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The economic truth behind Trump’s attack on Baltimore

Over the weekend President Trump lashed out on Twitter, lobbing insults at the city of Baltimore and its representative in Congress, Rep. Elijah Cummings (D-MD), who has been a vocal critic of conditions at the Southern border.

In his tweets, the president called the congressman’s district a “disgusting, rat and rodent infested mess,” and declared that “no human being would want to live there.”

Backlash was swift, with Cummings himself tweeting back at Trump: “Mr. President, I go home to my district daily. Each morning, I wake up, and I go and fight for my neighbors.”

“It is my constitutional duty to conduct oversight of the Executive Branch. But, it is my moral duty to fight for my constituents,” the tweet continued.

The Baltimore Sun, the city’s largest paper also came to the city’s defense in a piece from the editorial board, and slammed Trump for his tweets, calling him the “most dishonest man to ever occupy the Oval Office,” and ending the Op-Ed: “Better to have some vermin living in your neighborhood than to be one.”

But how much truth lies behind the president’s pointed attack?

Congressional District 7

In his tweets, Trump often conflated Baltimore city with Congressional District 7, which Cummings has represented since 1996. District 7 encompasses west Baltimore city, as well as Ellicott City, Baldwin, Monkton, and Catonsville among others. As the Baltimore Sun editorial points out, the 7th district is home to Johns Hopkins University and hospital, the Social Security Administration, and Fort McHenry, a historical fort where Americans defended Baltimore Harbor from an attack from the British during the War of 1812.

According to the 2017 American Community Survey (ACS) published by the U.S. Census, the median household income for those living in District 7 was $60,903. The national median household income was $57,652, according to the Census Bureau. However, poverty rates are higher in this area than the national average; in 2017 the national poverty rate was 12.3%. According to the ACS, 16.6% of people living in District 7 earned an income below the poverty line.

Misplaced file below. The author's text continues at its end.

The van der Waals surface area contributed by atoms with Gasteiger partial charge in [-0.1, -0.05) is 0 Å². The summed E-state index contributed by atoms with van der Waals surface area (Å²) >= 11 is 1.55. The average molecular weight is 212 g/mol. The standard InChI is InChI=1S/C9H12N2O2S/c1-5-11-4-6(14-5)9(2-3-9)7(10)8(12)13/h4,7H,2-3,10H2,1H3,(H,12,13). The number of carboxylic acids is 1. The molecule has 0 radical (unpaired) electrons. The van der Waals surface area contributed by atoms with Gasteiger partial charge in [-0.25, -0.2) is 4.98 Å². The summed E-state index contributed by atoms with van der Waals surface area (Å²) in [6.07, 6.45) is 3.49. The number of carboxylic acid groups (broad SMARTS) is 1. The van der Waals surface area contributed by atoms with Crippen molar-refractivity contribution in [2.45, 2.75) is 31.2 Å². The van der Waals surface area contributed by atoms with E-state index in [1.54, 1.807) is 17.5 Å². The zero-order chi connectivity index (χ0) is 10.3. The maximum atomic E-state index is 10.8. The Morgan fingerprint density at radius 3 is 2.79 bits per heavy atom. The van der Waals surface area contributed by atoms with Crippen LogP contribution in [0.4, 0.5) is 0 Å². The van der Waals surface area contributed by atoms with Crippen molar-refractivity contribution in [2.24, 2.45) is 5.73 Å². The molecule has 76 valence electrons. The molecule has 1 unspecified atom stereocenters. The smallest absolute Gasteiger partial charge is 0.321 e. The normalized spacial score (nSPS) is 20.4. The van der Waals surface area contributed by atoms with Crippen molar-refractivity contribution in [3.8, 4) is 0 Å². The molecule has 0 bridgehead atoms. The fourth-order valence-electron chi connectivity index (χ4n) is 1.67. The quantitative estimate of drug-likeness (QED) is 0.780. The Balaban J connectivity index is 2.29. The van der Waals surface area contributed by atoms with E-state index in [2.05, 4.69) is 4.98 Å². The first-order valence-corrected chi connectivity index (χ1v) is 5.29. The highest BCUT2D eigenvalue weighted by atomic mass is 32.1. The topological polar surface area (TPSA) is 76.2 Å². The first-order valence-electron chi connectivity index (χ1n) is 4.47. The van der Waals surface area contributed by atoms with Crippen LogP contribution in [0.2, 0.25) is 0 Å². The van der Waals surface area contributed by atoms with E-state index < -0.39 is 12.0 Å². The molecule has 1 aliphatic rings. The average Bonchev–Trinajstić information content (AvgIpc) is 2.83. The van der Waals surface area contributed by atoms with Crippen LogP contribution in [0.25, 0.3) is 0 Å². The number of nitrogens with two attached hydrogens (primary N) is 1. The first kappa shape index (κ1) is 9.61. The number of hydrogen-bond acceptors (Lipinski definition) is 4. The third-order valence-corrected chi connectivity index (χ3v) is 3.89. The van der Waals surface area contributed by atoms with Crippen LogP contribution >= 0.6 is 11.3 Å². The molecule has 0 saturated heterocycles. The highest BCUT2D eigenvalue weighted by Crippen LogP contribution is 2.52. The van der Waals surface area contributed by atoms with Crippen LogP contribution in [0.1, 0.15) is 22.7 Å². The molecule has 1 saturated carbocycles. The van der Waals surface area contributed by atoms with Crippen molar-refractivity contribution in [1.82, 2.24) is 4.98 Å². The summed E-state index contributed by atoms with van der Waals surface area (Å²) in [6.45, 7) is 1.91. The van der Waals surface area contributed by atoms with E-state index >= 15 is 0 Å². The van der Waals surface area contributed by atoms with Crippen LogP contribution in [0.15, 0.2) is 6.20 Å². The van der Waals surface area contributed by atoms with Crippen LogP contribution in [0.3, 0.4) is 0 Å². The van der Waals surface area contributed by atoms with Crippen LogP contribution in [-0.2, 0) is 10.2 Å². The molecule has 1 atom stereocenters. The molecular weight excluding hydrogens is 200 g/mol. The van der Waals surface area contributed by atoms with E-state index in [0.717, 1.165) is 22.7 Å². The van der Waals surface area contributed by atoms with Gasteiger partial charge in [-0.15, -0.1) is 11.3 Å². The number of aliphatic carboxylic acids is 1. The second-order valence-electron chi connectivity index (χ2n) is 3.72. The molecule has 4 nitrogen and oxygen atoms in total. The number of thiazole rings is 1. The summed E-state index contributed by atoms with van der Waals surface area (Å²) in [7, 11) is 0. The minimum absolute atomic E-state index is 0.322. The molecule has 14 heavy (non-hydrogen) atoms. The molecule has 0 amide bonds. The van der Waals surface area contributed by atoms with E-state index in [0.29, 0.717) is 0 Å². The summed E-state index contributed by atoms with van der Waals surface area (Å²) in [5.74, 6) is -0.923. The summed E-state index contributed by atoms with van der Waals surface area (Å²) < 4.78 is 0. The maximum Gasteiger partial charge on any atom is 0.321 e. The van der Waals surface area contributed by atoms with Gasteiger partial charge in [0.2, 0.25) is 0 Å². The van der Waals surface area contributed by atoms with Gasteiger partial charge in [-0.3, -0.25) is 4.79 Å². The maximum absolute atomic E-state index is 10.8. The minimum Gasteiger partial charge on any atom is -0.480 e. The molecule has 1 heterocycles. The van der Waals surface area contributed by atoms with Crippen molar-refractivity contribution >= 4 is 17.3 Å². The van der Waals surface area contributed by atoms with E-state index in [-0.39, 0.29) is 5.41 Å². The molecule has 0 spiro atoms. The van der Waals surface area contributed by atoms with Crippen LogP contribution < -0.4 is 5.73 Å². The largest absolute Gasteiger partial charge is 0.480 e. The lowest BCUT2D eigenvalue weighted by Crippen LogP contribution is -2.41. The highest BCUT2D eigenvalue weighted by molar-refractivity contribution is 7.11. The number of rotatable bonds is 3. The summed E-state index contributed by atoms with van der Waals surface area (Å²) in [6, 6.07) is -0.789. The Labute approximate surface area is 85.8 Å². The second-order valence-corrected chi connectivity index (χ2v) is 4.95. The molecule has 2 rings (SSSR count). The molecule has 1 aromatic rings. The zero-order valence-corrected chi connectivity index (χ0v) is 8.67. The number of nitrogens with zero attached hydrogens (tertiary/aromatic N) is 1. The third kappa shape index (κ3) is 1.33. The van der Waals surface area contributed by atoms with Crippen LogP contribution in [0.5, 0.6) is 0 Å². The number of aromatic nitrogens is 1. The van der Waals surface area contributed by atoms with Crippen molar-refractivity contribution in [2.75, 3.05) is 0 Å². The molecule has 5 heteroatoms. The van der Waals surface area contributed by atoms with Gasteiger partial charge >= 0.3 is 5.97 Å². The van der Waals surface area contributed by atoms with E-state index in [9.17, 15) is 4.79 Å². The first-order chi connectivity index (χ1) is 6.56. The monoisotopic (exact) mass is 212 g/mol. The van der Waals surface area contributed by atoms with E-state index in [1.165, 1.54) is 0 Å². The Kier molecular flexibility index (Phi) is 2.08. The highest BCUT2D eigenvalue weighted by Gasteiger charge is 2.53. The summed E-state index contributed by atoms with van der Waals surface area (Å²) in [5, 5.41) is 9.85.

Just under 20% of those living in the district were also receiving some type of food assistance while an additional 4% received cash assistance. But those aren’t the only issues. Baltimore is plagued by high levels of crime and urban blight.

The city has the highest homicide rate for a city of its size (500,000 residents and more), So far this year, there have been 165 homicides, according to the Baltimore City Police Department. Roughly 17,000 lots sit vacant in the city, lowering property values and attracting crime.

Baltimore is hardly alone

But if these facts paint a bleak portrait of the city, it’s a story that might feel familiar to residents in cities and towns all across the United States. Baltimore, and indeed parts of Rep. Cummings’ 7th district are not the only areas to struggle with crime, poverty, urban blight, and income inequality.

Metro areas like Fayetteville, N.C., El Paso, Texas, and Gainesville, Fla., are some of the poorest cities in America, with median household income under $45,000 a year. And while only some 40% of adults living in Maryland’s 7th District boast a bachelor’s degree or higher, only 20%-30% of those living in many of America’s poorest cities have a college degree.

Though Baltimore’s crime statistics are distressingly high, they are not the worst in the country. St. Louis holds this dubious honor; and according to an analysis from the Death Penalty Information Center, Louisiana, Missouri, and Nevada all have higher homicide rates than Maryland.

But what about the rats?

According to pest control company Orkin, Chicago is home to the most rats, followed by Los Angeles, New York, and Washington, D.C. Baltimore ranks ninth on their list.

Kristin Myers is a reporter at Yahoo Finance. Follow her on Twitter.

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